In the late eighteenth and early nineteenth centuries, life for the upper-middle class and the aristocracy was simple and comfortable, at least on the surface. Strict manners and “morals,” that often prevented them from asserting or protecting themselves, bound these two classes of people. Such lifestyles are illustrated quite honestly in Jane Austen’s novel, Pride and Prejudice. The characters in this novel have comfortable lives on the surface; however, internally they are victims of
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showed last 75 words of 370 total
ruins Bingley’s most promising marriage conquest by breaking Bingley and Jane Bennet up.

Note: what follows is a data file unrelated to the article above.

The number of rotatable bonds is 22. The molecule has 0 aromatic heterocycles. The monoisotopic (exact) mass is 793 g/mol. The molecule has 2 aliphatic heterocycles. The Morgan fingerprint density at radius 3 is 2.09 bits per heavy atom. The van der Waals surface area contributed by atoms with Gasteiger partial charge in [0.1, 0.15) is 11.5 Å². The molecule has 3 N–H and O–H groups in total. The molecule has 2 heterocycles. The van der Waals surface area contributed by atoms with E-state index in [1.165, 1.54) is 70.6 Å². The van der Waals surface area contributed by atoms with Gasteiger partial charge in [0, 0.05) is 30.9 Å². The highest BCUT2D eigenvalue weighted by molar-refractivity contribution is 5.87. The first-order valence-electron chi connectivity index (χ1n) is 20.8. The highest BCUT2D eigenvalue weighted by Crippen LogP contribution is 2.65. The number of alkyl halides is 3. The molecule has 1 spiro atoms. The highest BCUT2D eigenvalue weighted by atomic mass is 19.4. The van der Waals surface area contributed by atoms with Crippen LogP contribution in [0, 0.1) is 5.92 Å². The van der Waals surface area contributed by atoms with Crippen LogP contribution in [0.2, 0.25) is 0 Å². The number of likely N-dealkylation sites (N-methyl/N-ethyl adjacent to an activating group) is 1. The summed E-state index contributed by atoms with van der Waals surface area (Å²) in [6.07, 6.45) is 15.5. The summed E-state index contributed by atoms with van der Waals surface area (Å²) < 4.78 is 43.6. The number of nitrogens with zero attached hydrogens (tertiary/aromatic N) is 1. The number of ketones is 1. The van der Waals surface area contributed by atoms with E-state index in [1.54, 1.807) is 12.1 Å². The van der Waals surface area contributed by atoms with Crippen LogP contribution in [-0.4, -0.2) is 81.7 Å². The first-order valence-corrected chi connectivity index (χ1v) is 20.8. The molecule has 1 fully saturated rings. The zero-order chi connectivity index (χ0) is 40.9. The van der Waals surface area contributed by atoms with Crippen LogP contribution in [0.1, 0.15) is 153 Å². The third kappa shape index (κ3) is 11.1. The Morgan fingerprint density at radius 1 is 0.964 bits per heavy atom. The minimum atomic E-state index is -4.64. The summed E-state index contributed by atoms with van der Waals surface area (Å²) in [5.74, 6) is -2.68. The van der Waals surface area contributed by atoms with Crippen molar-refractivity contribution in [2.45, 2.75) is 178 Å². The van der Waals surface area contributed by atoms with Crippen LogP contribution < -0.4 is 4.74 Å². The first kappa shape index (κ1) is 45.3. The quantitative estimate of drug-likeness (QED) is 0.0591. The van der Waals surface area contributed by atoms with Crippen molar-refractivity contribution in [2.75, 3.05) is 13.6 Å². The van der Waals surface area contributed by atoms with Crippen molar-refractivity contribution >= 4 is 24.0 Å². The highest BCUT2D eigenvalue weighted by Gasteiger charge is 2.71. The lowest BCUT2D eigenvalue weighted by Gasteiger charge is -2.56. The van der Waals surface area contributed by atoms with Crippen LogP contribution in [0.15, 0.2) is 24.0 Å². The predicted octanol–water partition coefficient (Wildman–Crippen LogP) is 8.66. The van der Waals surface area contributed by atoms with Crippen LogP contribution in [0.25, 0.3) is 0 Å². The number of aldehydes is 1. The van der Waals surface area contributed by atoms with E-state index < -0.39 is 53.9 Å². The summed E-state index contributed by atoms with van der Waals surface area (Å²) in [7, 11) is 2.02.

These characters, though wealthy, and well entertained, became obvious victims of their social class, and its “code of ethics.” The more wealth one had, the tougher their rules of etiquette became, often forcing these people to forfeit their roles as thinking human beings. This fact rings true not only in Pride and Prejudice, but also in life during that time period.